Brent Dips On Weak Chinese Data
Brent crude oil suffered after weaker than expected Chinese trade data brought demand concerns to the front of investors' minds.
The commodity traded at $107.64 at 7:18 GMT on Thursday morning as investors took profits following two days of gains.
CNBC reported that data from China showed that the nation's exports fell for the second month in a row in March, and imports also declined sharply. Data out on Thursday showed that China's exports were down 6.6 percent from a year ago, compared to forecasts for an increase of four percent. Imports fell 11.3 per cent from a year ago, also missing expectations of a 2.4 percent increase.
The data added to a growing list of weaker than expected Chinese data, which has many convinced that the nation will struggle to kick start its stalling economy.
See also: What's Going On With The Financials?
However, optimistic demand growth outlooks for both China and the US helped keep a floor under prices. China's customs bureau announced that it had seen a rise in the second quarter as the trade environment improved.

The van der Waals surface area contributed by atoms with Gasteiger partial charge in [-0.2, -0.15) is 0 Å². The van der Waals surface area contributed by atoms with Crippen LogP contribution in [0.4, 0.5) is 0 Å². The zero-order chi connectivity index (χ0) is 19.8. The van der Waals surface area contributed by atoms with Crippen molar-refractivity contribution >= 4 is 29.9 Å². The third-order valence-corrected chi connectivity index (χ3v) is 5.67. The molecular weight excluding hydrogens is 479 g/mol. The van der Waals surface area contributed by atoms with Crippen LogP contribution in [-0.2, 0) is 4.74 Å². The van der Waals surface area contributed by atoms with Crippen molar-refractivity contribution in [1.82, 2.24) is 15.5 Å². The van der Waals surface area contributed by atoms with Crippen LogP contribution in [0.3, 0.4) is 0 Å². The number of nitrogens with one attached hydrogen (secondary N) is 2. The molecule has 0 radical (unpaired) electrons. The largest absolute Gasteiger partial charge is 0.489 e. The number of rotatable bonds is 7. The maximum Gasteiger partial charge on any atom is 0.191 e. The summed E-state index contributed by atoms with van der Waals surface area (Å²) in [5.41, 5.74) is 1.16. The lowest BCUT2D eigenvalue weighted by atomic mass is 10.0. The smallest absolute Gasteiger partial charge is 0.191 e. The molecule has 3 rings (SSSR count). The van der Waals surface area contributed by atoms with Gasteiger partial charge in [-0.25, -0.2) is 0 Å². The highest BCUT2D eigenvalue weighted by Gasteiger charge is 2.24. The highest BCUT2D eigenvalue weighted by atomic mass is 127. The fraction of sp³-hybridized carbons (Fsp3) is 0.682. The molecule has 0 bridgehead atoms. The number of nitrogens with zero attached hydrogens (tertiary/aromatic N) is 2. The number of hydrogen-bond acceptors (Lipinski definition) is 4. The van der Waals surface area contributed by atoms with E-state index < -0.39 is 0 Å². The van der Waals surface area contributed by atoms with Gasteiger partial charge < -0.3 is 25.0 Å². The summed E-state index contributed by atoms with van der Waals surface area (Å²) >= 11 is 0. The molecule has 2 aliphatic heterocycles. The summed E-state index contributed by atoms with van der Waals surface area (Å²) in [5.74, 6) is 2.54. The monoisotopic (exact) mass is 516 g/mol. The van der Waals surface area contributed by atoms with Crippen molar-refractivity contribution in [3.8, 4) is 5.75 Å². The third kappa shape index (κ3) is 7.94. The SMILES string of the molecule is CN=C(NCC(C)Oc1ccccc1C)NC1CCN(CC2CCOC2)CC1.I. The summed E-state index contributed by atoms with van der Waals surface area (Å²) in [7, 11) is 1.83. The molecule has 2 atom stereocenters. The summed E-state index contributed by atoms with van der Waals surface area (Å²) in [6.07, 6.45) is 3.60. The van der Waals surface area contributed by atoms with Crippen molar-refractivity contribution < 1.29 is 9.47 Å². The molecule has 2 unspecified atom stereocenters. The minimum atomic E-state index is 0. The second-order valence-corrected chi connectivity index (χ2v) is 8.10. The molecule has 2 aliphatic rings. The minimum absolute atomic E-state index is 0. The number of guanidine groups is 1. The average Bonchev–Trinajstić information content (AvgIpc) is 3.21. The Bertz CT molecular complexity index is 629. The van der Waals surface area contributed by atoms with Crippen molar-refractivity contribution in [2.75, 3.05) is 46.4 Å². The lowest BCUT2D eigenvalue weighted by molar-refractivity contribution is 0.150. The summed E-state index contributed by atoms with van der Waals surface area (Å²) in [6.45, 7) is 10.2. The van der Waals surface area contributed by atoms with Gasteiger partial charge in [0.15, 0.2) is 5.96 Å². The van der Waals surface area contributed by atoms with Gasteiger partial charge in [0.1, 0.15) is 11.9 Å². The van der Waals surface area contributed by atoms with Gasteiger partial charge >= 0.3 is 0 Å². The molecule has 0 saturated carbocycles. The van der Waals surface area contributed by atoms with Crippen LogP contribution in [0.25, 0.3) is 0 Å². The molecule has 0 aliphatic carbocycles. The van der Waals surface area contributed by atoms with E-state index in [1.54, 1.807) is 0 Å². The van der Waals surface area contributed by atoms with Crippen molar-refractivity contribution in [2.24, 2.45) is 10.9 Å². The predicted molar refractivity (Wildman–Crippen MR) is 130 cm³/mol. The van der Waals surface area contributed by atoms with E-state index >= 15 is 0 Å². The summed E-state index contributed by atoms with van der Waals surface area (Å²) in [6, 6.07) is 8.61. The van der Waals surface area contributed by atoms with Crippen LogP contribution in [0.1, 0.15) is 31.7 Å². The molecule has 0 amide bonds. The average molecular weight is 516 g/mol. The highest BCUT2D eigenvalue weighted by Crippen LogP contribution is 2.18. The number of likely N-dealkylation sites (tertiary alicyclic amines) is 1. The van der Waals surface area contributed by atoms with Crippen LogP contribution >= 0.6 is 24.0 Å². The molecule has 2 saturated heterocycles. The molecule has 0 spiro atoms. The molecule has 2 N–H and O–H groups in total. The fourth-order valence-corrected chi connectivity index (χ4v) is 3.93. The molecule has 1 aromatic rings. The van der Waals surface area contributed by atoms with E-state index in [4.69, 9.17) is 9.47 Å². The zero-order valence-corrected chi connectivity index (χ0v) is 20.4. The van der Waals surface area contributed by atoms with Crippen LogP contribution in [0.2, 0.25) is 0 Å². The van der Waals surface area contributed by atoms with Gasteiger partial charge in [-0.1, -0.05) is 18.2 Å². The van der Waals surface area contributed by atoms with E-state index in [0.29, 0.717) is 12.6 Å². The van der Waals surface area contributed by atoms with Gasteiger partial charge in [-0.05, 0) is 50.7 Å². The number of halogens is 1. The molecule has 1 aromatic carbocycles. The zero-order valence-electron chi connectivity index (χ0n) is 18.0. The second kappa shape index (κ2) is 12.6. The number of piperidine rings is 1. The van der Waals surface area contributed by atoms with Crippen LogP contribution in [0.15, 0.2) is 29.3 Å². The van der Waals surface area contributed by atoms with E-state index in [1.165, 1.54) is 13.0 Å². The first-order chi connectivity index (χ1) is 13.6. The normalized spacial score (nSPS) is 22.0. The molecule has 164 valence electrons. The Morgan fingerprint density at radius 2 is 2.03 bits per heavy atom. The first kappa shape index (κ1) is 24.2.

Also, the release of Federal Reserve meeting minutes helped calm worries about a pull back in stimulus earlier than expected. The minutes showed that the bank was planning to be more cautious about ending its taper and raising interest rates than was previously perceived.
Brent also found support from the ongoing geopolitical tension in both Ukraine and Libya where conflict continues to pose a threat to supply.
In Libya, the nation's crude exports are slowly picking up as rebel groups reopen the nation's export terminals. Although the nation's state-run Petroleum Facilities Guard has taken control of some of the oilfields, others are still completely controlled by rebel groups.
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